by Joy Simone–
The BlackStar Film Festival was an awesome experience. First of all, it’s grown tremendously in three years. The level of attendees and the turnout was impressive. Most of all, however, it was such a nurturing environment for artists (filmmakers, writers, singers, etal.). I am reminded that these events, in their best moments, are a wonderful way to network and find inspiration, delve deeper and remember why you wanted to express yourself… and most importantly what you wanted to say.
Abstract analysis aside, I saw two films, Little White Lie and Stay Cold, Stay Hungry. White lie is a documentary about a woman who grew up believing she was Jewish, and was not made aware of her African American ancestry until she was a college student. It was gritty and raw, healing, and it approached the topic of race in a unique way, one that illuminated all sides of the issue, including an intense realness from the subject’s mother — through the course of the film, she admits to an affair and the reasons for her betrayal. Lacey Schwartz, the film’s writer, director, and main character, provides fodder for a wealth of race related discussions.
There was a packed house for this film, which debuted in San Francisco’s Jewish Film Festival two days later. There’s more in this New York Times review . I see in this film an opportunity to discuss skin color and “black hair issues”, class issues, race and ethnicity vs. skin color, parenting issues, and family secrets. Family secrets is a universal issue that obviously affects all cultures and races. In the African American community, secrets about heritage and upbringing are often harmful because they prevent children from learning their history as well as breaking harmful traditions that no longer serve us.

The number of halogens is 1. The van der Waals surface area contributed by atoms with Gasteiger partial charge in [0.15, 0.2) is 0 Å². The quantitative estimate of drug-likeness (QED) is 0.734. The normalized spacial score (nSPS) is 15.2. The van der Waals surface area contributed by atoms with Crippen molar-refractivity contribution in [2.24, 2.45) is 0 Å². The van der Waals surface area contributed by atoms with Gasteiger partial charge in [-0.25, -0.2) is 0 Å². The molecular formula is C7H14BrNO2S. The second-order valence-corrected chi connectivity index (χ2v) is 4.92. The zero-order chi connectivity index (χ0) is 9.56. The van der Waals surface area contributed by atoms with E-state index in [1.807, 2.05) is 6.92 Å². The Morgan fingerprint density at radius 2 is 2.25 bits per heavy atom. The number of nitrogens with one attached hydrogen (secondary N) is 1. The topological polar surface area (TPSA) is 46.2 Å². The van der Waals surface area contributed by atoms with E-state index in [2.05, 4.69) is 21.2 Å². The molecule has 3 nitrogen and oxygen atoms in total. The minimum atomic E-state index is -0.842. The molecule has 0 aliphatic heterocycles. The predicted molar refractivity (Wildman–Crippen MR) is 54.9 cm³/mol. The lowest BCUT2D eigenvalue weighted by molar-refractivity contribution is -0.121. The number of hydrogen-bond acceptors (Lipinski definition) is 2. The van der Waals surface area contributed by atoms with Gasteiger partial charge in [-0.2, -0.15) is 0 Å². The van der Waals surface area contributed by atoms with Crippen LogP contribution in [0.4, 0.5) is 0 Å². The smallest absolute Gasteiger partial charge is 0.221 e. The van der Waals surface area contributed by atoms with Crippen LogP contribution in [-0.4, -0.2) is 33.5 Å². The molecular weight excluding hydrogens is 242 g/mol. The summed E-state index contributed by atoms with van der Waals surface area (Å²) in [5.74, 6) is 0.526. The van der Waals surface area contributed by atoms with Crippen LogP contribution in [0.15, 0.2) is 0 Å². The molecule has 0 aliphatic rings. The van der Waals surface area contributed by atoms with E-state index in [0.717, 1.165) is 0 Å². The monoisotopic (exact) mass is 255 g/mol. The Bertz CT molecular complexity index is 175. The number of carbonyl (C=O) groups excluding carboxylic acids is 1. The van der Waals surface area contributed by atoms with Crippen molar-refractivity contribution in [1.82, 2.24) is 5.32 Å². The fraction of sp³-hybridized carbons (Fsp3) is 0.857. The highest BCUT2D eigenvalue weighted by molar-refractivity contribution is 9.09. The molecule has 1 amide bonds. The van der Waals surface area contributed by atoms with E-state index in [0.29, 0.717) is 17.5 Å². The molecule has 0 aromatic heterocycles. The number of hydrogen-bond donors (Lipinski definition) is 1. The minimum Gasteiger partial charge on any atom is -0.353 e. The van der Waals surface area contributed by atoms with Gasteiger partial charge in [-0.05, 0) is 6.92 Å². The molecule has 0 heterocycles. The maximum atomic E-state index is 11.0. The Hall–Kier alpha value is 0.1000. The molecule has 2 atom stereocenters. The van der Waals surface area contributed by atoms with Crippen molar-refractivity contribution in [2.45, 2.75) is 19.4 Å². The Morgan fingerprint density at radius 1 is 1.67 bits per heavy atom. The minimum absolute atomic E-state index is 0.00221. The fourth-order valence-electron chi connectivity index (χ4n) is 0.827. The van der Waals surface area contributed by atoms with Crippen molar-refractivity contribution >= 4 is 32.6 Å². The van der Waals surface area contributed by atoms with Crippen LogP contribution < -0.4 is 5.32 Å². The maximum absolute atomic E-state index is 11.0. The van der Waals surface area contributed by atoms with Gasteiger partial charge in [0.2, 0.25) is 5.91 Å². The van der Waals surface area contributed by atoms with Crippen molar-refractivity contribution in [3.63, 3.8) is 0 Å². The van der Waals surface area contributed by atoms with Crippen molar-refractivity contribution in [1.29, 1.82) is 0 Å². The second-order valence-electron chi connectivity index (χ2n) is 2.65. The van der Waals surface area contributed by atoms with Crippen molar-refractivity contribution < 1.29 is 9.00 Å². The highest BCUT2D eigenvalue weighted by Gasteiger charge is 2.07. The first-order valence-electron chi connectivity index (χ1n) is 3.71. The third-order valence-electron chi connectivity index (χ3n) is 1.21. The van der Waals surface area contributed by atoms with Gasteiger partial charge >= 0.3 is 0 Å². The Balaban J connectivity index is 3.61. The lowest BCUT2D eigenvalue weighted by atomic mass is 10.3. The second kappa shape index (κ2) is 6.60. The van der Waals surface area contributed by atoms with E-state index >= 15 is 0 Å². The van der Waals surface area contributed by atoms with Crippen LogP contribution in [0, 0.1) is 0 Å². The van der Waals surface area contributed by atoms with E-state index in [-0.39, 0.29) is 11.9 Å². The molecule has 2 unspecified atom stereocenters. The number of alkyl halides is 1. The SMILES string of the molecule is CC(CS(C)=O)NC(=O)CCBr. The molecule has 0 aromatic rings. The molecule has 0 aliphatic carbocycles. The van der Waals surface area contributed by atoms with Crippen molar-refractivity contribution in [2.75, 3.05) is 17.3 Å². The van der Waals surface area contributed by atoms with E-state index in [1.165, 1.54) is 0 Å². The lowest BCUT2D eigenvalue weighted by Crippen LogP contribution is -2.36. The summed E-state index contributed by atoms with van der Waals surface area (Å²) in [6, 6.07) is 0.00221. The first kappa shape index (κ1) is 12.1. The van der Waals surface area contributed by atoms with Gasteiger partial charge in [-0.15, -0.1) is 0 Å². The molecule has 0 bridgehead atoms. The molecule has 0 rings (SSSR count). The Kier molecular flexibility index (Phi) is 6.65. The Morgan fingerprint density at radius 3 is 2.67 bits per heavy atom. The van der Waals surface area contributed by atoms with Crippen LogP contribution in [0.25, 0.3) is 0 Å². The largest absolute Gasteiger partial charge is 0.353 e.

Some of my favorite moments were getting to know Marla Harris (BlackStar Film Festival Operations Manager and Volunteer Coordinator) – But I don’t have any pics with her 😦 – and meeting and discussing Black film with Reelblack.com CEO Michael Dennis (Mike D.). Dennis also heads ReelblackTV. (Reelblack TV is currently in its fifth season on PhillyCAM and Youtube.com. It features interviews with up-and-coming filmmakers, musicians and living legends. Our goal is to capture and document the New Black Film Revolution.)
I also met Tanya Wright of Orange is the New Black and True Blood fame. She was there to promote her new book, I Found God in My Hair – 98 spiritual principles I learned from…my hair! I couldn’t resist purchasing. The hair journey is such a profound one for many black women.
The Black Star Film Festival 2014 announced its winners Sunday night at a closing ceremony at the World Cafe Live. A complete list of winners is here.
Definitely looking forward to being involved next year. Who knows, I might enter the competition myself.